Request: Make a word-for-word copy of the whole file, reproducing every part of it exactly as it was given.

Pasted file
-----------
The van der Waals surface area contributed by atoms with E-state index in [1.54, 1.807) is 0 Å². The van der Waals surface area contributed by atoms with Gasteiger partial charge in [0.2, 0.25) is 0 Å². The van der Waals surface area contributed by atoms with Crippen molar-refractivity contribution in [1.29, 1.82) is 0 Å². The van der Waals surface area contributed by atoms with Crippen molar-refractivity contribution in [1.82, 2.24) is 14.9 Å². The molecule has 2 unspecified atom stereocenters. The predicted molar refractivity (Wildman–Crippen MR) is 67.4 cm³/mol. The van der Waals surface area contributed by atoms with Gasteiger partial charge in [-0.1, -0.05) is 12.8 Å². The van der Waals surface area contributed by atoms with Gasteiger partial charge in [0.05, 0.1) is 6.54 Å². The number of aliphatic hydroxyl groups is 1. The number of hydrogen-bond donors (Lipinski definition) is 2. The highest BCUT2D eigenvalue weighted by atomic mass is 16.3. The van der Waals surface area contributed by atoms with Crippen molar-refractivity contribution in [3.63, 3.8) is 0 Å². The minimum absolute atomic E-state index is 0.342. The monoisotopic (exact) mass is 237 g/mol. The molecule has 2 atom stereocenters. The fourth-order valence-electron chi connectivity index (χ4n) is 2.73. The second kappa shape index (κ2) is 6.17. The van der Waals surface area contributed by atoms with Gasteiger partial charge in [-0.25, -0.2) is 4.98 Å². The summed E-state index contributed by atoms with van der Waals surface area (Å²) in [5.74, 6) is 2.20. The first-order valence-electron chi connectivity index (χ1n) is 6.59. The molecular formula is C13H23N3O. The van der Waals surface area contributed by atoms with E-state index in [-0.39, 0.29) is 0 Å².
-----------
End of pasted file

The van der Waals surface area contributed by atoms with E-state index in [1.54, 1.807) is 0 Å². The van der Waals surface area contributed by atoms with Gasteiger partial charge in [0.2, 0.25) is 0 Å². The van der Waals surface area contributed by atoms with Crippen molar-refractivity contribution in [1.29, 1.82) is 0 Å². The van der Waals surface area contributed by atoms with Crippen molar-refractivity contribution in [1.82, 2.24) is 14.9 Å². The molecule has 2 unspecified atom stereocenters. The predicted molar refractivity (Wildman–Crippen MR) is 67.4 cm³/mol. The van der Waals surface area contributed by atoms with Gasteiger partial charge in [-0.1, -0.05) is 12.8 Å². The van der Waals surface area contributed by atoms with Gasteiger partial charge in [0.05, 0.1) is 6.54 Å². The number of aliphatic hydroxyl groups is 1. The number of hydrogen-bond donors (Lipinski definition) is 2. The highest BCUT2D eigenvalue weighted by atomic mass is 16.3. The van der Waals surface area contributed by atoms with Crippen molar-refractivity contribution in [3.63, 3.8) is 0 Å². The minimum absolute atomic E-state index is 0.342. The monoisotopic (exact) mass is 237 g/mol. The molecule has 2 atom stereocenters. The fourth-order valence-electron chi connectivity index (χ4n) is 2.73. The second kappa shape index (κ2) is 6.17. The van der Waals surface area contributed by atoms with Gasteiger partial charge in [-0.25, -0.2) is 4.98 Å². The summed E-state index contributed by atoms with van der Waals surface area (Å²) in [5.74, 6) is 2.20. The first-order valence-electron chi connectivity index (χ1n) is 6.59. The molecular formula is C13H23N3O. The van der Waals surface area contributed by atoms with E-state index in [-0.39, 0.29) is 0 Å².